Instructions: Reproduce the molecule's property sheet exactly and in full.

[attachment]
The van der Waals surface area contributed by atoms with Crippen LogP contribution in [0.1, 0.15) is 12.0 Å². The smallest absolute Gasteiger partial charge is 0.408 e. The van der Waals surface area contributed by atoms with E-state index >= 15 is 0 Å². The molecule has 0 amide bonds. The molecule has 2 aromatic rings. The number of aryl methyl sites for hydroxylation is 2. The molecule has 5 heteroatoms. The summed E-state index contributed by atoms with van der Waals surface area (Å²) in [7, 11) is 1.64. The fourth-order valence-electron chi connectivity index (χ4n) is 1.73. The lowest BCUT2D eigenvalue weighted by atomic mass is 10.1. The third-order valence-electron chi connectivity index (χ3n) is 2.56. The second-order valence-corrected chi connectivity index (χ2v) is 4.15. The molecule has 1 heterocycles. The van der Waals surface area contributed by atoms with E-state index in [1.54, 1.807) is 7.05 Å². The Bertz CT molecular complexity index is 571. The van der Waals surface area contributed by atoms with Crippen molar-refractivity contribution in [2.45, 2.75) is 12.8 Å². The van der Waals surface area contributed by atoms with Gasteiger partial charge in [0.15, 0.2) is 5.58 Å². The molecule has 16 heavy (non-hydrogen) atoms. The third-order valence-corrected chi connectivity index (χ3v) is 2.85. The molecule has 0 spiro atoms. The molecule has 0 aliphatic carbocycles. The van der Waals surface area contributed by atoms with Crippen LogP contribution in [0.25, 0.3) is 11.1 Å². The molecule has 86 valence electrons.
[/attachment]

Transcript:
The van der Waals surface area contributed by atoms with Crippen LogP contribution in [0.1, 0.15) is 12.0 Å². The smallest absolute Gasteiger partial charge is 0.408 e. The van der Waals surface area contributed by atoms with E-state index >= 15 is 0 Å². The molecule has 0 amide bonds. The molecule has 2 aromatic rings. The number of aryl methyl sites for hydroxylation is 2. The molecule has 5 heteroatoms. The summed E-state index contributed by atoms with van der Waals surface area (Å²) in [7, 11) is 1.64. The fourth-order valence-electron chi connectivity index (χ4n) is 1.73. The lowest BCUT2D eigenvalue weighted by atomic mass is 10.1. The third-order valence-electron chi connectivity index (χ3n) is 2.56. The second-order valence-corrected chi connectivity index (χ2v) is 4.15. The molecule has 1 heterocycles. The van der Waals surface area contributed by atoms with E-state index in [1.54, 1.807) is 7.05 Å². The Bertz CT molecular complexity index is 571. The van der Waals surface area contributed by atoms with Crippen molar-refractivity contribution in [2.45, 2.75) is 12.8 Å². The van der Waals surface area contributed by atoms with Gasteiger partial charge in [0.15, 0.2) is 5.58 Å². The molecule has 16 heavy (non-hydrogen) atoms. The third-order valence-corrected chi connectivity index (χ3v) is 2.85. The molecule has 0 spiro atoms. The molecule has 0 aliphatic carbocycles. The van der Waals surface area contributed by atoms with Crippen LogP contribution in [0.25, 0.3) is 11.1 Å². The molecule has 86 valence electrons.